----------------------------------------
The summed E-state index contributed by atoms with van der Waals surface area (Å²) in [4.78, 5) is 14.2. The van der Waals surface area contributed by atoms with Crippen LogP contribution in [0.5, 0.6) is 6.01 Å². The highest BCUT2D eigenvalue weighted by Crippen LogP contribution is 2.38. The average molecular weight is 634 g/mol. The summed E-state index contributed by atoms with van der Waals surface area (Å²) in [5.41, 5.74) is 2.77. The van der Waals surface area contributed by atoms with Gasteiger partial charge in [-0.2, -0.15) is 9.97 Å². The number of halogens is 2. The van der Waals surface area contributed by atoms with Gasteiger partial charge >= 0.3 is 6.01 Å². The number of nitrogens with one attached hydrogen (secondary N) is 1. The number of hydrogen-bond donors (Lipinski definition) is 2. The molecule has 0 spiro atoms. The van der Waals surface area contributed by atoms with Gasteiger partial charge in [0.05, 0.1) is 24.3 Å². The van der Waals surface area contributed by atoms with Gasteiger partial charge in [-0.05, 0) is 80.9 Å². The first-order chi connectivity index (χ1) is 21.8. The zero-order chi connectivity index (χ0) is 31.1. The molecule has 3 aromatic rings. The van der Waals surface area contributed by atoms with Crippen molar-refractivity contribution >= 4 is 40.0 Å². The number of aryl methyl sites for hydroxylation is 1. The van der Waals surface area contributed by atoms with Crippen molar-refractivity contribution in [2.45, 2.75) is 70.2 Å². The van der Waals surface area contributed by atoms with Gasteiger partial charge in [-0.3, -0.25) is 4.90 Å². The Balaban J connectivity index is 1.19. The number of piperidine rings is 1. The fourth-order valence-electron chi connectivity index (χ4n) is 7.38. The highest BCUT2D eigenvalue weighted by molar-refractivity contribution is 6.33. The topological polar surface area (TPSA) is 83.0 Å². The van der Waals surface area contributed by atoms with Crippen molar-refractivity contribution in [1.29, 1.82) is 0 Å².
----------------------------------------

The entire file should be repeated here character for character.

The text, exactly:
The summed E-state index contributed by atoms with van der Waals surface area (Å²) in [4.78, 5) is 14.2. The van der Waals surface area contributed by atoms with Crippen LogP contribution in [0.5, 0.6) is 6.01 Å². The highest BCUT2D eigenvalue weighted by Crippen LogP contribution is 2.38. The average molecular weight is 634 g/mol. The summed E-state index contributed by atoms with van der Waals surface area (Å²) in [5.41, 5.74) is 2.77. The van der Waals surface area contributed by atoms with Gasteiger partial charge in [-0.2, -0.15) is 9.97 Å². The number of halogens is 2. The van der Waals surface area contributed by atoms with Gasteiger partial charge >= 0.3 is 6.01 Å². The number of nitrogens with one attached hydrogen (secondary N) is 1. The number of hydrogen-bond donors (Lipinski definition) is 2. The molecule has 0 spiro atoms. The van der Waals surface area contributed by atoms with Gasteiger partial charge in [0.05, 0.1) is 24.3 Å². The van der Waals surface area contributed by atoms with Gasteiger partial charge in [-0.05, 0) is 80.9 Å². The first-order chi connectivity index (χ1) is 21.8. The zero-order chi connectivity index (χ0) is 31.1. The molecule has 3 aromatic rings. The van der Waals surface area contributed by atoms with Crippen molar-refractivity contribution >= 4 is 40.0 Å². The number of aryl methyl sites for hydroxylation is 1. The van der Waals surface area contributed by atoms with Crippen molar-refractivity contribution in [2.45, 2.75) is 70.2 Å². The van der Waals surface area contributed by atoms with Gasteiger partial charge in [-0.3, -0.25) is 4.90 Å². The Balaban J connectivity index is 1.19. The number of piperidine rings is 1. The fourth-order valence-electron chi connectivity index (χ4n) is 7.38. The highest BCUT2D eigenvalue weighted by molar-refractivity contribution is 6.33. The topological polar surface area (TPSA) is 83.0 Å². The van der Waals surface area contributed by atoms with Crippen molar-refractivity contribution in [1.29, 1.82) is 0 Å².